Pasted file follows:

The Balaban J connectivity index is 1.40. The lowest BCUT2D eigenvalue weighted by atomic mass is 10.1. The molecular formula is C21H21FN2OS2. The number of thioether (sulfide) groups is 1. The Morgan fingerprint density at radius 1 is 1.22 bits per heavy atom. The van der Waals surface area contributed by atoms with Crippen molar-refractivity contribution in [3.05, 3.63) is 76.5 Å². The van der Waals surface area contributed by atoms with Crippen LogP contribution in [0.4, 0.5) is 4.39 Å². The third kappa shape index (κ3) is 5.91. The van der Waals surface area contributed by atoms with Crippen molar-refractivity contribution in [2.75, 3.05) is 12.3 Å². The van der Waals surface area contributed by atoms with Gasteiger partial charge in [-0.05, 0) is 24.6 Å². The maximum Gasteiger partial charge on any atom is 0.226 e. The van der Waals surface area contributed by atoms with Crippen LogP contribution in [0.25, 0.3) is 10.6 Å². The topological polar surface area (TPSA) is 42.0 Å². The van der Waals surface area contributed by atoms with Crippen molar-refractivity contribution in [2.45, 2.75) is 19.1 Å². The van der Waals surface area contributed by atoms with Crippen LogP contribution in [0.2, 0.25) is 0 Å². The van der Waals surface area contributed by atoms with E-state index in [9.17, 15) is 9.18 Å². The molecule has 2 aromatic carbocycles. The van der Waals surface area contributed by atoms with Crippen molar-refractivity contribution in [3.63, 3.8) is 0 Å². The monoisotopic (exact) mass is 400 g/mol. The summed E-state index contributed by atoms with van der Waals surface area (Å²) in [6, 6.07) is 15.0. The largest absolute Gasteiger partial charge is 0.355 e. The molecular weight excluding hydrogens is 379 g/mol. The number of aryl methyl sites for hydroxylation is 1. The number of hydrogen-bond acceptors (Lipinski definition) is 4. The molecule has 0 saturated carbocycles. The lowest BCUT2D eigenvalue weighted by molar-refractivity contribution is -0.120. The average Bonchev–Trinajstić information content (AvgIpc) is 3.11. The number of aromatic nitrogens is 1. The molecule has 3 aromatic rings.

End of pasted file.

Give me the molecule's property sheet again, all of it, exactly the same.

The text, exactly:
The Balaban J connectivity index is 1.40. The lowest BCUT2D eigenvalue weighted by atomic mass is 10.1. The molecular formula is C21H21FN2OS2. The number of thioether (sulfide) groups is 1. The Morgan fingerprint density at radius 1 is 1.22 bits per heavy atom. The van der Waals surface area contributed by atoms with Crippen molar-refractivity contribution in [3.05, 3.63) is 76.5 Å². The van der Waals surface area contributed by atoms with Crippen LogP contribution in [0.4, 0.5) is 4.39 Å². The third kappa shape index (κ3) is 5.91. The van der Waals surface area contributed by atoms with Crippen molar-refractivity contribution in [2.75, 3.05) is 12.3 Å². The van der Waals surface area contributed by atoms with Gasteiger partial charge in [-0.05, 0) is 24.6 Å². The maximum Gasteiger partial charge on any atom is 0.226 e. The van der Waals surface area contributed by atoms with Crippen LogP contribution in [0.25, 0.3) is 10.6 Å². The topological polar surface area (TPSA) is 42.0 Å². The van der Waals surface area contributed by atoms with Crippen molar-refractivity contribution in [2.45, 2.75) is 19.1 Å². The van der Waals surface area contributed by atoms with Crippen LogP contribution in [0.2, 0.25) is 0 Å². The van der Waals surface area contributed by atoms with E-state index in [9.17, 15) is 9.18 Å². The molecule has 2 aromatic carbocycles. The van der Waals surface area contributed by atoms with Crippen molar-refractivity contribution in [3.63, 3.8) is 0 Å². The monoisotopic (exact) mass is 400 g/mol. The summed E-state index contributed by atoms with van der Waals surface area (Å²) in [6, 6.07) is 15.0. The largest absolute Gasteiger partial charge is 0.355 e. The molecular weight excluding hydrogens is 379 g/mol. The number of aryl methyl sites for hydroxylation is 1. The number of hydrogen-bond acceptors (Lipinski definition) is 4. The molecule has 0 saturated carbocycles. The lowest BCUT2D eigenvalue weighted by molar-refractivity contribution is -0.120. The average Bonchev–Trinajstić information content (AvgIpc) is 3.11. The number of aromatic nitrogens is 1. The molecule has 3 aromatic rings.